After the 8 Fate we enter – guess what? – the 9 Fate until 2043. The 9 Fate is about Fire which means, among other things global warming. A critical mass of the world will not wake up to the fact that it’s burning its own boats until after 2016. Then we have 27 years (nine for each line of the Trigram Qian, the Father) in which we solve the problem, elegantly, safely, peacefully. Essentially when the smartest minds find they can make more money saving the world than ripping each other off, everything shifts. It will happen.

And no, that’s not it. There’ll be 80,000 odd more words

Spoiled for Chois.

We have wrongly- delivered mail, addressed to someone with an Irish name. It looks like a dvd and it belongs three doors away. I drop it in on my walk into the office two days before I break for the summer. A fit-looking middle-aged Chinese man answers the door and takes the package.

“For my stepson,” he says, looking at the name on the package..

I have seen this man before. He is a fabulous violinist who sometimes busks on the High Street.

“Cai,” he says, offering his hand.

“Richard. Cai…is that Choi?”

“Choi is my surname,” he tells me and rattles off his full name including a patronymic that I don’t catch.

How did I know that? I put it down to a confusion in my rudimentary Chinese between “Cai” and “Choi”. There are other words for a mistake that turns out to be right. Feng shui and ba zi are both essentially just reading the waking dream.

Time out of Mind.

As part of this process of discovery, Sheila and I attended a Chuck Spezzano weekend in July. We were well overdue for the sort of spiritual infusion that only Chuck delivers.

Lency, Chuck’s wife, is my son Joey’s godmother but for one reason or another I hadn’t seen Chuck or Lency for over ten years. Too long. No one delivers the simple message that love is the answer like Chuck. And that doesn’t mean he’s some sort of flower child. He’s an ex-quarterback for God’s sake, built like a brick one. His Psychology of Vision material is essentially the Course in Miracles delivered with enormous heart. Nothing heals like heart.

He has studied Hawaiian Kahuna. Some of his methods are sound feng shui and this may be a reason but what works is universal. He breaks a room up into numbered segments that are perfectly consistent with Chinese numerology and he divines from whatever is presented to him exactly as a Chinese Master would. At least one who had not been traumatised by the Cultural Revolution into claiming to be “scientific”. Science, schmience. Why limit ourselves this way?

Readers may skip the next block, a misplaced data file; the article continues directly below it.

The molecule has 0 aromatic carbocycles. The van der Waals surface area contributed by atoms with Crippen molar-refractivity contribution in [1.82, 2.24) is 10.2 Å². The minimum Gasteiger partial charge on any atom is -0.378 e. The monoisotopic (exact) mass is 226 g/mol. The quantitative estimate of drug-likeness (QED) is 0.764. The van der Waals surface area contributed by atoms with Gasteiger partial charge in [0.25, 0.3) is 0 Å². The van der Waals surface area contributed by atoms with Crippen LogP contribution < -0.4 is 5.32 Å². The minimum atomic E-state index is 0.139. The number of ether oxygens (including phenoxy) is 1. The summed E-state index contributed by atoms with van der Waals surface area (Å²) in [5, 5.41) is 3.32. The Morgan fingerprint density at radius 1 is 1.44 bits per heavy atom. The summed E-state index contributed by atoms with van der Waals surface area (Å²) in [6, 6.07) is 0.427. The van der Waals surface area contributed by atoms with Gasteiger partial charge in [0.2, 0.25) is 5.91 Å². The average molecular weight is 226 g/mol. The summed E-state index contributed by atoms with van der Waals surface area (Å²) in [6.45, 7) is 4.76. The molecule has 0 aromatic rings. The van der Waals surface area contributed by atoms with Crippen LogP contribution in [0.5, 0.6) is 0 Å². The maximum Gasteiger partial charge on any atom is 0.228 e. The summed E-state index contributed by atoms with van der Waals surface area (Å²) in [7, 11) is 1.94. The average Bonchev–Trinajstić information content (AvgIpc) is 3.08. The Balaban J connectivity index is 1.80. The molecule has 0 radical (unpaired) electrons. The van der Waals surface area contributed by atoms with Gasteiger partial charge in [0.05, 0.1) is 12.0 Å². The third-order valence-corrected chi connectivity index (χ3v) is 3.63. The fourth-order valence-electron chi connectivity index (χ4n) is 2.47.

It’s never too late to have a happy childhood, Chuck says. Time’s an illusion. It’s all now. Healing is retrospective, immediate, universe-wide. This idea alone is enough to change the world.

Chuck is monogamous, of high integrity and astonishingly perceptive which is not true of all New Age healers, teachers, gurus, what-have-you. And as I say he has a heart the size of Wembley. Click here.  Accept no substitute.

Chancel Be a Fine Thing.

Now Carl is buying his Dad a new home.

“Slight hold-up with chancel costs,” he tells me matter-of-factly.

The origins of this impossibly English hitch are lost in time. It means that built into a freehold is the obligation to contribute to maintaining the parish church. A feudal thing.

“Could be expensive if the roofing lead gets nicked.”

He’s very conscious of the value of commodities and the coming change of investment paradigm which becomes inevitable in August and accelerates during the Dog month of October. This is what 2012 is about as I suggested in December. And it’s benevolent. Everyone even bankers, emerge happier if they have a mind to. Wait and see.

Today we’re looking at a potential office for him. Two actually. The building that houses both is on land that sags downwards to the North East. This is what a Chinese Master might call a yin feature and I’d call poor architecture. The previous occupants of the first office which sits on the sag appear to have been tipped out of the building.

“A great future behind them,” I say, noticing the desk backing onto the door.

The agent standing back speechless in case I blow his sale, confirms hesitantly that I’m right.

“They talked a good fight. They’d been successful before but yes, they went bust.”

Carl knows the simple (and very inexpensive) feng shui truism that what happened to the previous incumbents tends to happen to us unless we take positive action.

And the other office is much better. For one thing, it’s in the South of the building which suggests success over the next two years. This is because the South holds the 1 Star of distant good fortune; distant because the numbers of the Flying Stars or fei sin in each location, descend year by year and the current star of plenty is number 8. The previous occupants, we discover, expanded into bigger accommodation. His proposed roomie is a feng shui agnostic who doesn’t want to be bothered with nonsense like facing the right way so I suggest Carl bags the best spot for his own desk.

Merry Christmas Yaki Soba.